Visiting the fairy tale display on "The Emperor's New Clothes," (De nieuwe kleren van de keiser) and I'm confronted with the inscription below. Of course my wife looks to me for translation and I'm baffled. My Latin was never very good in the first place and it's getting to be 20 years ago, after all.
Summa pulchritudo mea donum mundi est
This is a situation where the overriding meaning is clear ('My incredible good looks are god's gift to the world'), but I can't get make the words in front of me say that and remain true to what I honestly suspect are the individual word meanings and cases.
Anyhow. In the cold light of afterward, I find pulchritudo is a 3rd declention noun (feminine), so pulchritudo is the presumptive subject, which is good, and most of the rest falls in place.
"Summa pulchritudo mea" all group together, "My most-high beauty,"
The "est" could have been left off, but there it is: "is."
"Donum," gift, is also nominative, (2nd declention), not accusative as I dimly feared, and I'm almost home:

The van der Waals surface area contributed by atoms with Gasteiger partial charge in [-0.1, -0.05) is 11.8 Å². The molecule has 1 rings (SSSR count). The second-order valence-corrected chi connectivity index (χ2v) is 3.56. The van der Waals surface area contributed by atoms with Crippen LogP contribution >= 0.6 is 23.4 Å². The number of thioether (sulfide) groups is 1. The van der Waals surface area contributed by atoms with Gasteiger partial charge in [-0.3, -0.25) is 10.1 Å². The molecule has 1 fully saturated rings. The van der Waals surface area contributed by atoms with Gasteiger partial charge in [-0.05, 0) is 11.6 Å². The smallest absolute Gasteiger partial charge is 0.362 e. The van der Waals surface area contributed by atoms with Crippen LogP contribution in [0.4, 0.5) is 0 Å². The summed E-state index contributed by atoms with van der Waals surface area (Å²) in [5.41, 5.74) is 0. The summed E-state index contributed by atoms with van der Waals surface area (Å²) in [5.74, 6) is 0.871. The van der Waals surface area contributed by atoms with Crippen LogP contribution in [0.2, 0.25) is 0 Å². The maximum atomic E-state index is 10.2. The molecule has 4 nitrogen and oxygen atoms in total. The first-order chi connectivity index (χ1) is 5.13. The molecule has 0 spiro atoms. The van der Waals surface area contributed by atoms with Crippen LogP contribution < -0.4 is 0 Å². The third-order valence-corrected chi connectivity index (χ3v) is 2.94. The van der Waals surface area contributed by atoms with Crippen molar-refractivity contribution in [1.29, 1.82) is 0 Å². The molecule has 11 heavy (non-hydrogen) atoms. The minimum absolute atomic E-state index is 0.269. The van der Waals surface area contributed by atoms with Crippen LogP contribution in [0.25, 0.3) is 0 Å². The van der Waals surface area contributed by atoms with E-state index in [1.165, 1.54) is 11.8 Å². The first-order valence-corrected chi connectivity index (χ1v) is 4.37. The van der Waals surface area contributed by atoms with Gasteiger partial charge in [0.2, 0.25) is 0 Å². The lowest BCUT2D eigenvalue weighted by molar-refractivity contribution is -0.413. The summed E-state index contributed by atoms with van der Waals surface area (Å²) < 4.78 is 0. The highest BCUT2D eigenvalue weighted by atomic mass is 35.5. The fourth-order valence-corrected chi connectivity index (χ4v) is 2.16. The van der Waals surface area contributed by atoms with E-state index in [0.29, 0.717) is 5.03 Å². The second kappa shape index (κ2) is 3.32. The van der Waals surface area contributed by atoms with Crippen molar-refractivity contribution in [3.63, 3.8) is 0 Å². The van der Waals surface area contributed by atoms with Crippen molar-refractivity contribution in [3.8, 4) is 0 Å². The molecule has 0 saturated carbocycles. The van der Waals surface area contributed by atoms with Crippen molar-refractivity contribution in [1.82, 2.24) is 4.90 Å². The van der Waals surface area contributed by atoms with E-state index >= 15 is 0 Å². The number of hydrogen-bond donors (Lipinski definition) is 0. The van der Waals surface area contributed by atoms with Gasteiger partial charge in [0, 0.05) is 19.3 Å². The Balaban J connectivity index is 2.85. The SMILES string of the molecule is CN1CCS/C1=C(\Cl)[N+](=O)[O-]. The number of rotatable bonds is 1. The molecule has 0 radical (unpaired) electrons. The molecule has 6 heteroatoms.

"My great beaty is a gift".
But there's the "mundi," which I would really have liked to see in the dative, "mundo," = "to the world," or "for the world."
But what we have is "mundi," genitive. Doesn't make much sense intuitively. Gift belonging to the world?
After some refresher Latin grammar Googling, I'm reluctantly calling this "mundi" either a "subjective genetive" or "objective genitive," because a gift raises the idea of a receiver.
I can't find any examples of this _ on the contrary I see donum taking a dative everywhere _ but I'm assuming whoever they let make humorous signs at the country's biggest tourist
"My incomparable beauty is the world's gift." (Subjective genitive, leading candidate for correct translation)
"My incomparable beauty is the gift of the world."(Objective genitive)
Either way, I still think it would make more sense with "mundo," given the story.
"My incomparable beauty is a gift to the world."
Latinists? Another use of the genitive I'm not considering? Other possibilities/errors?